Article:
New Film: Our Sorghum Scholar-Farmer

In an emerald-green corner of Argentina called Tres Arroyos — the three streams — we met a sorghum farmer who seeds his wonderfully abundant land with courage, wisdom and heart.

Diego Fontenla is a highly-degreed agronomist who teaches courses at Universidad Católica Argentina. He’s applied his vast knowledge to growing healthy crops without conventional farming’s reliance on chemicals, compounds or GMO lab inventions.

“I think about a field as an organism with elements that are part of a system,” he explains. “In a conventional field we have to think recipe and control. A system is the only way we can talk about an organic field. We don’t control it, we just manage it.”

Through his studies and experience, Diego learned the importance of crop rotation in building nutrients in the soil. “The base to have a successful organic field is to have a rotation of crops. The rotation of crops is very important. We rotate with pasture crops or other crops depending on the season. Once we do that we give the soil enough nutrients and the biodiversity we need in the system to have a successful organic yield.”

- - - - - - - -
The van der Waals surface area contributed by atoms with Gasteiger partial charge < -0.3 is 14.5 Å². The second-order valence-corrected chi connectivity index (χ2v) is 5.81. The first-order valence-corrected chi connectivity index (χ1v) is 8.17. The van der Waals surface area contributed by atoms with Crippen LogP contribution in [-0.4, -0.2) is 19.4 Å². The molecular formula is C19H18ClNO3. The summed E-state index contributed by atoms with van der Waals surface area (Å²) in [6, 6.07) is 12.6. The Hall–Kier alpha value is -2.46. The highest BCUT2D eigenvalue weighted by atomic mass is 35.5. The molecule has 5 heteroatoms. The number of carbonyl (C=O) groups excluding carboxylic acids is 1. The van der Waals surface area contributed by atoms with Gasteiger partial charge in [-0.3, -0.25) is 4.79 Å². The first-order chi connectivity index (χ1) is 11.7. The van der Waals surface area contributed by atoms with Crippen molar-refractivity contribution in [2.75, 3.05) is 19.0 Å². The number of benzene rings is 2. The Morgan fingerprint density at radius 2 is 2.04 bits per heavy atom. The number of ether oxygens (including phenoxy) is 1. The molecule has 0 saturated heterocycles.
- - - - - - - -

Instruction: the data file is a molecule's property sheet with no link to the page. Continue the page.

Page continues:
Sorghum is an ideal choice for crop rotation, adding key nutrients to the soil. Diego often alternates his sorghum with oats, and also lets land lie fallow for extended periods of time. Increasingly, sorghum is also an ideal choice for the consumer market. With its low glycemic index and zero gluten, sorghum is more easily digestible than wheat varieties. Flour made from this ancient grain is the perfect substitute for wheat flour in many recipes. Out in the field, sorghum kernels mature without a protective hull, so there’s no outer layer to discard, no hull nutrients to be lost.

Spending time on Diego’s farm, it’s clear that this devoted husband and father of four young children is intensely focused on producing an exceptional crop that will be safe, healthful and nutritious for his customers.

“First of all, because I am a farmer and a producer of food I have a responsibility to society,” he told us. “My responsibility is to grow healthy crops for people and maintain a healthy field without chemicals or pesticides. Some companies believe the most important thing is to produce large quantities of food. I am interested in producing high quality crops, not high quantity.”

We invite you to visit this welcoming place, the extraordinary land watered by three streams. Begin your visit with our film premiere below. Or enjoy the video along with photos and an essay on our Web site: